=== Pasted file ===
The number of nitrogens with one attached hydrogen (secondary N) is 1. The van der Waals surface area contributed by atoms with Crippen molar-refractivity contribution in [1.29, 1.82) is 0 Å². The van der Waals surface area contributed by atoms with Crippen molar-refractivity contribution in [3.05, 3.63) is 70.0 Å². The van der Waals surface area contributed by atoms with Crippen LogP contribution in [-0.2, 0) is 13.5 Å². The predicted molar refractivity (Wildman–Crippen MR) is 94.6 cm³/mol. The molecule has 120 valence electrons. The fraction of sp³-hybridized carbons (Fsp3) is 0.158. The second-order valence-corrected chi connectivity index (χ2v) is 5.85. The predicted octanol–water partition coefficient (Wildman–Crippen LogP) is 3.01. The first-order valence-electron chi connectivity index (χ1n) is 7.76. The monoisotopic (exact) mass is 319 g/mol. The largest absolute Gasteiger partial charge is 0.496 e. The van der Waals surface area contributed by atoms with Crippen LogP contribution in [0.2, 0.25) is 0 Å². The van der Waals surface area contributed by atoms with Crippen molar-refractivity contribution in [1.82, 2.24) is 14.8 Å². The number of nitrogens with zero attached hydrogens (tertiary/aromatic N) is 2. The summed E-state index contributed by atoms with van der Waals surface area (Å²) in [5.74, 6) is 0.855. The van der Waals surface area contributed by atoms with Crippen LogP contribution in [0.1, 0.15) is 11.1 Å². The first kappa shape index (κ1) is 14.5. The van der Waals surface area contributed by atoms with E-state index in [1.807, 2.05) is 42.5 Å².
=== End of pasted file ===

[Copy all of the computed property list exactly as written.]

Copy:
The number of nitrogens with one attached hydrogen (secondary N) is 1. The van der Waals surface area contributed by atoms with Crippen molar-refractivity contribution in [1.29, 1.82) is 0 Å². The van der Waals surface area contributed by atoms with Crippen molar-refractivity contribution in [3.05, 3.63) is 70.0 Å². The van der Waals surface area contributed by atoms with Crippen LogP contribution in [-0.2, 0) is 13.5 Å². The predicted molar refractivity (Wildman–Crippen MR) is 94.6 cm³/mol. The molecule has 120 valence electrons. The fraction of sp³-hybridized carbons (Fsp3) is 0.158. The second-order valence-corrected chi connectivity index (χ2v) is 5.85. The predicted octanol–water partition coefficient (Wildman–Crippen LogP) is 3.01. The first-order valence-electron chi connectivity index (χ1n) is 7.76. The monoisotopic (exact) mass is 319 g/mol. The largest absolute Gasteiger partial charge is 0.496 e. The van der Waals surface area contributed by atoms with Crippen LogP contribution in [0.2, 0.25) is 0 Å². The van der Waals surface area contributed by atoms with Crippen molar-refractivity contribution in [1.82, 2.24) is 14.8 Å². The number of nitrogens with zero attached hydrogens (tertiary/aromatic N) is 2. The summed E-state index contributed by atoms with van der Waals surface area (Å²) in [5.74, 6) is 0.855. The van der Waals surface area contributed by atoms with Crippen LogP contribution in [0.1, 0.15) is 11.1 Å². The first kappa shape index (κ1) is 14.5. The van der Waals surface area contributed by atoms with E-state index in [1.807, 2.05) is 42.5 Å².